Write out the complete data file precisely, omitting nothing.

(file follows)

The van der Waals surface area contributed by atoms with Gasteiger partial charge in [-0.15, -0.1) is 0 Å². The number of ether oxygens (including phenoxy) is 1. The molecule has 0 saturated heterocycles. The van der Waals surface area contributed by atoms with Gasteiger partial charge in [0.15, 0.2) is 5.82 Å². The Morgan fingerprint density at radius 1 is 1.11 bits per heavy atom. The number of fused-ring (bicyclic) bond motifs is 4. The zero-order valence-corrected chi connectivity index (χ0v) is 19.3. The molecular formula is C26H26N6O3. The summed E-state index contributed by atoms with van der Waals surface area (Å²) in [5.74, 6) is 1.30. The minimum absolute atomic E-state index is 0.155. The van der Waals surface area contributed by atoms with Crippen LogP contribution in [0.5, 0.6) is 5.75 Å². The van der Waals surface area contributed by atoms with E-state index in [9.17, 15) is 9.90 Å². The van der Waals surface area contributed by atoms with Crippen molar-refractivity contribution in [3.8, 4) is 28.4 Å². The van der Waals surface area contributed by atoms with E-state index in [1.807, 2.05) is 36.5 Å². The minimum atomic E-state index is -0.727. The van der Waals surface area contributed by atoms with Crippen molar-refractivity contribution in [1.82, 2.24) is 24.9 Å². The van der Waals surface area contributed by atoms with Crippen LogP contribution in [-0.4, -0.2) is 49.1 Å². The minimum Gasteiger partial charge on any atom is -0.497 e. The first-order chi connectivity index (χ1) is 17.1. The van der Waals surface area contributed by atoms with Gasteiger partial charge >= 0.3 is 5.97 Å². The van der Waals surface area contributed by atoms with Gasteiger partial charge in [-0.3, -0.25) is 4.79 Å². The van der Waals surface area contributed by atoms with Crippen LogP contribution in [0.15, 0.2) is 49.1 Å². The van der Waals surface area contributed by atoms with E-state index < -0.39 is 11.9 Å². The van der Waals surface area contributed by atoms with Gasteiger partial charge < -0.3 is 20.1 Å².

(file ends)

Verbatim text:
The van der Waals surface area contributed by atoms with Gasteiger partial charge in [-0.15, -0.1) is 0 Å². The number of ether oxygens (including phenoxy) is 1. The molecule has 0 saturated heterocycles. The van der Waals surface area contributed by atoms with Gasteiger partial charge in [0.15, 0.2) is 5.82 Å². The Morgan fingerprint density at radius 1 is 1.11 bits per heavy atom. The number of fused-ring (bicyclic) bond motifs is 4. The zero-order valence-corrected chi connectivity index (χ0v) is 19.3. The molecular formula is C26H26N6O3. The summed E-state index contributed by atoms with van der Waals surface area (Å²) in [5.74, 6) is 1.30. The minimum absolute atomic E-state index is 0.155. The van der Waals surface area contributed by atoms with Crippen LogP contribution in [0.5, 0.6) is 5.75 Å². The van der Waals surface area contributed by atoms with E-state index in [9.17, 15) is 9.90 Å². The van der Waals surface area contributed by atoms with Crippen molar-refractivity contribution in [3.8, 4) is 28.4 Å². The van der Waals surface area contributed by atoms with E-state index in [1.807, 2.05) is 36.5 Å². The minimum atomic E-state index is -0.727. The van der Waals surface area contributed by atoms with Crippen molar-refractivity contribution in [1.82, 2.24) is 24.9 Å². The van der Waals surface area contributed by atoms with Crippen LogP contribution in [-0.4, -0.2) is 49.1 Å². The minimum Gasteiger partial charge on any atom is -0.497 e. The first-order chi connectivity index (χ1) is 17.1. The van der Waals surface area contributed by atoms with Gasteiger partial charge >= 0.3 is 5.97 Å². The van der Waals surface area contributed by atoms with Gasteiger partial charge in [-0.3, -0.25) is 4.79 Å². The van der Waals surface area contributed by atoms with Crippen LogP contribution in [0.15, 0.2) is 49.1 Å². The van der Waals surface area contributed by atoms with E-state index < -0.39 is 11.9 Å². The van der Waals surface area contributed by atoms with Gasteiger partial charge < -0.3 is 20.1 Å².